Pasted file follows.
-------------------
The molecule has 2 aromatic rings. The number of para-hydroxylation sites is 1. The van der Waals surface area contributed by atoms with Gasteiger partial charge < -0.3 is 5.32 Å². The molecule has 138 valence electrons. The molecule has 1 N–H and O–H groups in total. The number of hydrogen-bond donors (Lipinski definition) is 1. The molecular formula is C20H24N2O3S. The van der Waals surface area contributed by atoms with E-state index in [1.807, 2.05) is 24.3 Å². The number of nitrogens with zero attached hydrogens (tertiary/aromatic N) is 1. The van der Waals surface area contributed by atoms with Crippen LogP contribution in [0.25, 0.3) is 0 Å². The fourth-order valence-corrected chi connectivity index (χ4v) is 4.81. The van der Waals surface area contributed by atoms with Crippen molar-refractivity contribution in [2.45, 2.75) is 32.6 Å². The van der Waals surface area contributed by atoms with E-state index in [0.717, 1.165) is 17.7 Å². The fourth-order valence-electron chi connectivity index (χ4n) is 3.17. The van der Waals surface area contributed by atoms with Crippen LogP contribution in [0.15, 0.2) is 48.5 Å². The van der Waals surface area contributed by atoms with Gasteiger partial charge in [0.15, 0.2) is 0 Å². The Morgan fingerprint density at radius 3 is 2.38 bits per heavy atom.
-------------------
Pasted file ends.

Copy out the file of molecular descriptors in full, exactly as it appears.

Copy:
The molecule has 2 aromatic rings. The number of para-hydroxylation sites is 1. The van der Waals surface area contributed by atoms with Gasteiger partial charge < -0.3 is 5.32 Å². The molecule has 138 valence electrons. The molecule has 1 N–H and O–H groups in total. The number of hydrogen-bond donors (Lipinski definition) is 1. The molecular formula is C20H24N2O3S. The van der Waals surface area contributed by atoms with E-state index in [1.807, 2.05) is 24.3 Å². The number of nitrogens with zero attached hydrogens (tertiary/aromatic N) is 1. The van der Waals surface area contributed by atoms with Crippen LogP contribution in [0.25, 0.3) is 0 Å². The fourth-order valence-corrected chi connectivity index (χ4v) is 4.81. The van der Waals surface area contributed by atoms with Crippen molar-refractivity contribution in [2.45, 2.75) is 32.6 Å². The van der Waals surface area contributed by atoms with E-state index in [0.717, 1.165) is 17.7 Å². The fourth-order valence-electron chi connectivity index (χ4n) is 3.17. The van der Waals surface area contributed by atoms with Crippen LogP contribution in [0.15, 0.2) is 48.5 Å². The van der Waals surface area contributed by atoms with Gasteiger partial charge in [0.15, 0.2) is 0 Å². The Morgan fingerprint density at radius 3 is 2.38 bits per heavy atom.